Petaluma Safeway gas station project headed to court
After a contentious city council battle, the controversial Petaluma Safeway gas station proposal is officially headed to a new arena — the courts.
A group called Save Petaluma, composed of members of No Gas Here, the neighborhood coalition fighting the supermarket chain’s discount fuel center at the corner of Maria Drive and South McDowell Boulevard, filed a lawsuit last week to try and stall the project, and potentially vacate the most recent city approvals.
Using what’s known as a writ of mandate petition, Save Petaluma is attempting to compel the Sonoma County Superior Court to overturn the city council’s fraught 4-1 vote April 1, which upheld the planning commission’s narrow approval of the project and negated the appeal by No Gas Here.
If the court rules in their favor, the lawsuit could trigger an additional council hearing, one shaped by a legal precedent specific to this project, with the city’s authority and scope unmistakably defined.
Patrick Soluri, the Sacramento-based attorney representing Save Petaluma, described Safeway’s tactics over the past year as a “campaign of intimidation” that could set a precedent for land use battles statewide.
The broader concern, he said, is that deep-pocketed developers could strong-arm smaller cities like Petaluma to accept projects under the threat of litigation, worried that they don’t have the fiscal endurance to survive a fight in the courts.
“It’s understandable what the council did, but it’s also unlawful because it deprives the public of a fair hearing,” Soluri said. “I’m not painting the council as bad guys … but ultimately, by doing what they did, they threw it over hoping someone else would sue and the court would have to decide.”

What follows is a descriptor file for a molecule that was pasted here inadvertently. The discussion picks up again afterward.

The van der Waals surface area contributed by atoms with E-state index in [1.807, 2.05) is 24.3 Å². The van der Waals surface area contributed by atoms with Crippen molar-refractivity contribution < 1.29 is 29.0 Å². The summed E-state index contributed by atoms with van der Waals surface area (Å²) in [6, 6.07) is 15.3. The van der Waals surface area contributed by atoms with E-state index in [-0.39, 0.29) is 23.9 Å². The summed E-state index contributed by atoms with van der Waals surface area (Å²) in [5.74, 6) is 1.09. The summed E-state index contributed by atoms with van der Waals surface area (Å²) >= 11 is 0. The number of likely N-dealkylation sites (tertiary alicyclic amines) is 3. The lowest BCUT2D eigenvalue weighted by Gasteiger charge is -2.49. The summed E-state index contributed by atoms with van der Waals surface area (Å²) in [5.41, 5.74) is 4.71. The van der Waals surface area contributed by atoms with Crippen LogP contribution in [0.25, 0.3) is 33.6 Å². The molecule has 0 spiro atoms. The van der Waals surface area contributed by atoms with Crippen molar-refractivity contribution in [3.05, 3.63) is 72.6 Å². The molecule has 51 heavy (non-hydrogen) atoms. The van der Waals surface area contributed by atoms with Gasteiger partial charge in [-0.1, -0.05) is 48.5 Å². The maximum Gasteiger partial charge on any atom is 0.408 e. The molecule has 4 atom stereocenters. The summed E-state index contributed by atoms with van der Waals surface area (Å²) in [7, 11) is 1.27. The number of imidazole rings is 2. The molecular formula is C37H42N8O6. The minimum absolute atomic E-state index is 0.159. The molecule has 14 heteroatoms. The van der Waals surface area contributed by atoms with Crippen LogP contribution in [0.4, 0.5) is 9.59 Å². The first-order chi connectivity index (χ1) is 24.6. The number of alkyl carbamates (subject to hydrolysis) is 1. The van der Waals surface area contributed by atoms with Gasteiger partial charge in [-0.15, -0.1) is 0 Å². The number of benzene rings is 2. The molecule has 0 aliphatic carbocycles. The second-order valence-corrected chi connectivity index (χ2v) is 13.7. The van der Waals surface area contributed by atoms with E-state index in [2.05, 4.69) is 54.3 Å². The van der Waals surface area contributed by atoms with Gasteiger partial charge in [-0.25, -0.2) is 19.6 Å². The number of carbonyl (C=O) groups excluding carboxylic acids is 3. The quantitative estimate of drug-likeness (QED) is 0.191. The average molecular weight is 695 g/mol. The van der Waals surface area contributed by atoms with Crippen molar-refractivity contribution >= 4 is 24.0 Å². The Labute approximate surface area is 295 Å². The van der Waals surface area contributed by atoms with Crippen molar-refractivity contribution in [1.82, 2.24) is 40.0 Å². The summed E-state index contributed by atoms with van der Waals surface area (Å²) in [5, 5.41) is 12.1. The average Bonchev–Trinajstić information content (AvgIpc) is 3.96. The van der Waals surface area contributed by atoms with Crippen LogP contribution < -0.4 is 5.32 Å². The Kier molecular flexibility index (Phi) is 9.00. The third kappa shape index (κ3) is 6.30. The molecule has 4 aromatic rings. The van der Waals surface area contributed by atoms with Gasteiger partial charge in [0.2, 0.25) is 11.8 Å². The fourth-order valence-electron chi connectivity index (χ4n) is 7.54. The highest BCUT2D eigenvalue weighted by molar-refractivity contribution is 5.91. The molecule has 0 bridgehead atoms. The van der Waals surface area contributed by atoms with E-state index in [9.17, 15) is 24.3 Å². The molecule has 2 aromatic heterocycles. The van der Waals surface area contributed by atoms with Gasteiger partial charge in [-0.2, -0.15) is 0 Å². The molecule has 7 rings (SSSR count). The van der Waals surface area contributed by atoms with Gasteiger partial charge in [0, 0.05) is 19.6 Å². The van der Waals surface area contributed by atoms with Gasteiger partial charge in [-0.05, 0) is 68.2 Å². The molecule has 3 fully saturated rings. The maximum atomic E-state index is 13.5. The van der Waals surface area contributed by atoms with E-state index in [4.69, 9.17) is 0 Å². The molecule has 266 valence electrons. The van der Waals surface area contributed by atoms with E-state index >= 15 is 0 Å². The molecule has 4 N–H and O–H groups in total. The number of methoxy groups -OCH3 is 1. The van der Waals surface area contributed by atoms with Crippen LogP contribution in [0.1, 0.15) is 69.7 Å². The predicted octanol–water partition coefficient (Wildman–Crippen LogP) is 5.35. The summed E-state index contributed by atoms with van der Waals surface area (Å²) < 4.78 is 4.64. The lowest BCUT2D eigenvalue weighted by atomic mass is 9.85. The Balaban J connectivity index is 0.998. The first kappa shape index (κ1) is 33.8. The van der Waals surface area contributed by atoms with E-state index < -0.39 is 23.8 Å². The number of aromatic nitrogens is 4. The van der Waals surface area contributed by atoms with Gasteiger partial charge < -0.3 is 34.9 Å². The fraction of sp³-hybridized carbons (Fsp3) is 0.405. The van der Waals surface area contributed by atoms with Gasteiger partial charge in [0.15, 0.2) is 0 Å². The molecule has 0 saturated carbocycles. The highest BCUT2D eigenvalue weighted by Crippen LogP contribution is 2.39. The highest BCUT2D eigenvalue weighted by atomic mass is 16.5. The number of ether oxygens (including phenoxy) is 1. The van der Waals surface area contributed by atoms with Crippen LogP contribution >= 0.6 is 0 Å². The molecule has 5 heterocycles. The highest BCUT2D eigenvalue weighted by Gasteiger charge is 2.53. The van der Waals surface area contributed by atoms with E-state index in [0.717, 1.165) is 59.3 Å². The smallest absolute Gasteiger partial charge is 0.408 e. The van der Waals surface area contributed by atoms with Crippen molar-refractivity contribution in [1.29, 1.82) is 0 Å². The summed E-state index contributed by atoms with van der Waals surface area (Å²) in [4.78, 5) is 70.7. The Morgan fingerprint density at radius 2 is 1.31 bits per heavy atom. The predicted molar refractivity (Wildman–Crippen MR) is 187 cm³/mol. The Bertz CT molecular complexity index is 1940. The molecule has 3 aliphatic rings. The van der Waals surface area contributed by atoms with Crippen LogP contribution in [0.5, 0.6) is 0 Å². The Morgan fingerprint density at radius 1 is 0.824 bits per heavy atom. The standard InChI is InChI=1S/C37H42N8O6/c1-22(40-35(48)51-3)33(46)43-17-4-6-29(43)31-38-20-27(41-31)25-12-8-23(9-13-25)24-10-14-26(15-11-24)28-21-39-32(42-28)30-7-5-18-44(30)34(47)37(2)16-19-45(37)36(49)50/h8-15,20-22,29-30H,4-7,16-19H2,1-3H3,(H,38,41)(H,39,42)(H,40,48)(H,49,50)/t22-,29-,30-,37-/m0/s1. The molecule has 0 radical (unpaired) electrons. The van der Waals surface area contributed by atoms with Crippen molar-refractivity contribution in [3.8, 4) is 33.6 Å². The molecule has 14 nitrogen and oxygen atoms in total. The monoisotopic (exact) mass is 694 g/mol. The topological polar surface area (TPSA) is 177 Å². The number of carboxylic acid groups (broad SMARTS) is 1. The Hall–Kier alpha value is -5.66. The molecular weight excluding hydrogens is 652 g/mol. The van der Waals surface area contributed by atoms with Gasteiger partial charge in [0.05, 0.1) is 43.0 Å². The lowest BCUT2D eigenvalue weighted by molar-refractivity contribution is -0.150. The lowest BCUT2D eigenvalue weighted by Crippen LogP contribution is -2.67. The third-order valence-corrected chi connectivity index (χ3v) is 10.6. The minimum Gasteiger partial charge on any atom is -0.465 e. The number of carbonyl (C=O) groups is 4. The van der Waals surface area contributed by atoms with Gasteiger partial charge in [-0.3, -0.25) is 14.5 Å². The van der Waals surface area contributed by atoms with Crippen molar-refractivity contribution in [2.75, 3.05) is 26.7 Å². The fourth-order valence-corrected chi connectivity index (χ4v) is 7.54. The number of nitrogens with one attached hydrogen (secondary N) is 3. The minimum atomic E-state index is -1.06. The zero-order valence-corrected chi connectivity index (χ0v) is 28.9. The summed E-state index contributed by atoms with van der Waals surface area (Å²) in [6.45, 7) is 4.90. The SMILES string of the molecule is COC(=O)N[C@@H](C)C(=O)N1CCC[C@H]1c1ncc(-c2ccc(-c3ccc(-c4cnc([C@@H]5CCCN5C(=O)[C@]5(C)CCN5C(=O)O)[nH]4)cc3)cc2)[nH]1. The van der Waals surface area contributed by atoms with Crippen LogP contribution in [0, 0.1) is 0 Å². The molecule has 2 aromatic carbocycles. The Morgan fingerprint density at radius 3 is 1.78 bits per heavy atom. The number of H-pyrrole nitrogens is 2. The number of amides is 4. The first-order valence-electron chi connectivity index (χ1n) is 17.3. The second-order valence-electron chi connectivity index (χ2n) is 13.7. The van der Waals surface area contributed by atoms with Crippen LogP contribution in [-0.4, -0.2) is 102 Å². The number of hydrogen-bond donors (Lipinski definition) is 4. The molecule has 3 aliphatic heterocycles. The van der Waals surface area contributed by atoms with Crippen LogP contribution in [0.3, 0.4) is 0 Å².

The project, which features eight pumps with 16 fuel dispensers, a convenience store, an electric vehicle charging station and bus station enhancements, has been the subject of a tense public process since it was first proposed in 2013.
Sited for the southeastern corner of the Washington Square Shopping Center, the gas station would be approximately 60 feet from several primary schools and 80 feet from the nearest homes, causing widespread debate over the public health and environmental impacts.
No Gas Here co-founder JoAnn McEachin, a member of Save Petaluma, said the ultimate goal is to move the fuel center away from its current location. Or, at least require the third-party environmental review that was initially mandated by the council in December before Safeway forced a new hearing a month later by accusing officials of violating the Brown Act public meeting law.
“It is the hope of this group that the court will not be bullied by Safeway’s threats of litigation and that the court will, at the very least, step in and require a full environmental impact report to be done before any further action can be taken,” McEachin said in a statement.
The lawsuit alleges the city violated the California Environmental Quality Act as well as its own municipal code by ignoring its mandate and instead taking action by weighing the financial risk of two potential lawsuits – one by Safeway or one by the project’s opponents.
By naming Safeway as the “real party in interest” in the suit, the city will be indemnified from substantial legal costs, Soluri said.
City officials were unable to comment this week. They cited the array of unknowns from a lawsuit of this nature, leaving the merits of the allegations and how project permitting would be affected unclear.